|Anita Loos (1889-1981)|
When Anita was four, the family moved to San Francisco, where Beers Loos bought a newspaper The Dramatic Event, an imitation of London's Police Gazette. In San Francisco, Anita accompanied her alcoholic father as they explored the city. It generated her abiding interest in the underclass.
In 1897, her father coaxed her and her sister Gladys into performing in the San Francisco stock production of Quo Vadis. Gladys died at eight of appendicitis. Anita continued appearing on stage, sometimes bringing in most of the family's income.
In 1903, Beers Loos moved again, to San Diego, to manage a theater company in San Diego. Anita performed both in her father's company, and under another name in another theater.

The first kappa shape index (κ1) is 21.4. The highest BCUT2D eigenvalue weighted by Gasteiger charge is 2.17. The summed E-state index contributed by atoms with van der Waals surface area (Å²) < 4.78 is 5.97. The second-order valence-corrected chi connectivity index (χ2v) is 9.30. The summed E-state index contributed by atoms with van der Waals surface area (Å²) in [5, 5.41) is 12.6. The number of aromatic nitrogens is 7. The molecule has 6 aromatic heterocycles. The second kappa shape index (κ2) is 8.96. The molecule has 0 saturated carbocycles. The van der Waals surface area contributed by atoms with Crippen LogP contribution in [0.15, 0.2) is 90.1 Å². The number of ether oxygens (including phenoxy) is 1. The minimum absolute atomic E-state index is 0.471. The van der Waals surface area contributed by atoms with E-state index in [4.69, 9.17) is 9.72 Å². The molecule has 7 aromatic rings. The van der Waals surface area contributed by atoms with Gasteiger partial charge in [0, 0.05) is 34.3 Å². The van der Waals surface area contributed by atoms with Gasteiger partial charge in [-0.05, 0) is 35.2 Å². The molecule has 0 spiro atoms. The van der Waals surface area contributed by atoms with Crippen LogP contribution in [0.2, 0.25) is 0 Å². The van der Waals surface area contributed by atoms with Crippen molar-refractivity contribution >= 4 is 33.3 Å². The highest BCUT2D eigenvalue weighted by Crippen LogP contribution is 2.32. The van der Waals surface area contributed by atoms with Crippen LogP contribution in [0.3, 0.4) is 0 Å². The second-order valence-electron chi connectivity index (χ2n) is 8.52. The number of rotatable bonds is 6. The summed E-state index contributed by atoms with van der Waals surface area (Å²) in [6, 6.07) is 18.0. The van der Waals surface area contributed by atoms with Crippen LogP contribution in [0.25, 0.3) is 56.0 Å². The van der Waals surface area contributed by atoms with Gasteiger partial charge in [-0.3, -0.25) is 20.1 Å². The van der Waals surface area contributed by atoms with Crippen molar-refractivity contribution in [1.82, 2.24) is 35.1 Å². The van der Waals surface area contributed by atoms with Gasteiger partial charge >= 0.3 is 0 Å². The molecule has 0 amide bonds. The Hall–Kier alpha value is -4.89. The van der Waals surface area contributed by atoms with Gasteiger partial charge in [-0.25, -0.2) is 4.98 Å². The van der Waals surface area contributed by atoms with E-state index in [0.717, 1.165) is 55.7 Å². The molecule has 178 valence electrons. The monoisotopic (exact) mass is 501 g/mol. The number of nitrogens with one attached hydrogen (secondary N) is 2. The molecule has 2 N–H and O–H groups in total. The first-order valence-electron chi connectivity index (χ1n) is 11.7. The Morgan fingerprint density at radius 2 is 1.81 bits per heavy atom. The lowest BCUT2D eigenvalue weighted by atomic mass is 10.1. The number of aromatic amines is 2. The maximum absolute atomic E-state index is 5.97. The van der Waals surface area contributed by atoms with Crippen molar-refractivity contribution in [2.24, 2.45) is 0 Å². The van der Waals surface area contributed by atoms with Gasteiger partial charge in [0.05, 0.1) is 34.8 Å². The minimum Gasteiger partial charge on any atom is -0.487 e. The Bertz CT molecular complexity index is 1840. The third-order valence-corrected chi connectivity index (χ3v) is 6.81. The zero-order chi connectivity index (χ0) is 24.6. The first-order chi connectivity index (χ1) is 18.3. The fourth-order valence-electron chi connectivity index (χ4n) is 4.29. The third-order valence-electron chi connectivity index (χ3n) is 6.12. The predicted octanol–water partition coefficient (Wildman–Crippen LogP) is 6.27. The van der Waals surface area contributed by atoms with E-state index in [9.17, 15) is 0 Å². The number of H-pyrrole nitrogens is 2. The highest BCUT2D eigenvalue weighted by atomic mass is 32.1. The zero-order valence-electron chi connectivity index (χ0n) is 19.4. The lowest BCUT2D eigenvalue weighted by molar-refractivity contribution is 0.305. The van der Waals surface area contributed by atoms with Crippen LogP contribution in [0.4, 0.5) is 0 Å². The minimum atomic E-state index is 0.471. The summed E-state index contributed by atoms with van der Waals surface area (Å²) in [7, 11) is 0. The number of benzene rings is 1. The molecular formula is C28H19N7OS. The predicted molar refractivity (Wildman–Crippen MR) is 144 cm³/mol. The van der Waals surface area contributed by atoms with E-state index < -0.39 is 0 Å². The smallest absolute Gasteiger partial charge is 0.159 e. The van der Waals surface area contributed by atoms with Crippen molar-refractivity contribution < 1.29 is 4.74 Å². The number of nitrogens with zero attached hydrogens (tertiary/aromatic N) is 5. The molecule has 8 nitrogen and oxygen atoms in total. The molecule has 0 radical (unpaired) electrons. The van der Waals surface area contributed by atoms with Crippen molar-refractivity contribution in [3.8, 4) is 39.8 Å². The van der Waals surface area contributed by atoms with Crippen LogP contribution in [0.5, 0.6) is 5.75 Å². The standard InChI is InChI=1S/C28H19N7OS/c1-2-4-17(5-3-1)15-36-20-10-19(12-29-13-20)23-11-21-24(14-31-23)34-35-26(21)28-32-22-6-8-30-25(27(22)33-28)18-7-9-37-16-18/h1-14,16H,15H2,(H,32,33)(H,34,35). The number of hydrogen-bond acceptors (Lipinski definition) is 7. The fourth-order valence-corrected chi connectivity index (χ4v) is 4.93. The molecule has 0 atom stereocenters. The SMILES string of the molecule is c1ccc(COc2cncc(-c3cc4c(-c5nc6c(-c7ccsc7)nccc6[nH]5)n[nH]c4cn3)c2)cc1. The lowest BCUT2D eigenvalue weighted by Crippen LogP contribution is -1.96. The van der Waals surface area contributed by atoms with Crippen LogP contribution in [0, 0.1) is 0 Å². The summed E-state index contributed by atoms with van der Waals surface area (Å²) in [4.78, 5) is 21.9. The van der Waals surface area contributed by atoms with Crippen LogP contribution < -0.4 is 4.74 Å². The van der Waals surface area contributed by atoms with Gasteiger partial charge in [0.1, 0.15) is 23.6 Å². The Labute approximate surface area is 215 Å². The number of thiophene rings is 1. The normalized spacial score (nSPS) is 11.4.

After graduating from high school, Loos stitched together published reports of Manhattan social life, mailing them to friends in New York who submitted them for publication in San Diego. In 1912, at 23, she wrote a screenplay starring Mary Pickford and produced by D.W. Griffith. She went on to write 150 more by the Crash of 1929, and nearly 100 of them were produced.
In 1925, Loos wrote a diary entry in the name of Lorelei Lee for Harper's Bazaar and it became a book in 1926, Gentlemen Prefer Blondes. The diary reads at one point:
I really think that American gentlemen are the best after all, because kissing your hand may make you feel very, very good, but a diamond and a sapphire bracelet lasts forever.Gentlemen Prefer Blondes become a hit Broadway musical and a movie starring Marilyn Monroe.
Loos enjoyed appealing to men on their terms. In the 1920s she confronted the suffragists directly:
The people I'm furious with are the Women's Liberationists. They keep getting up on soapboxes and proclaiming women are brighter than men. That's true, but it should be kept quiet or it ruins the whole racket.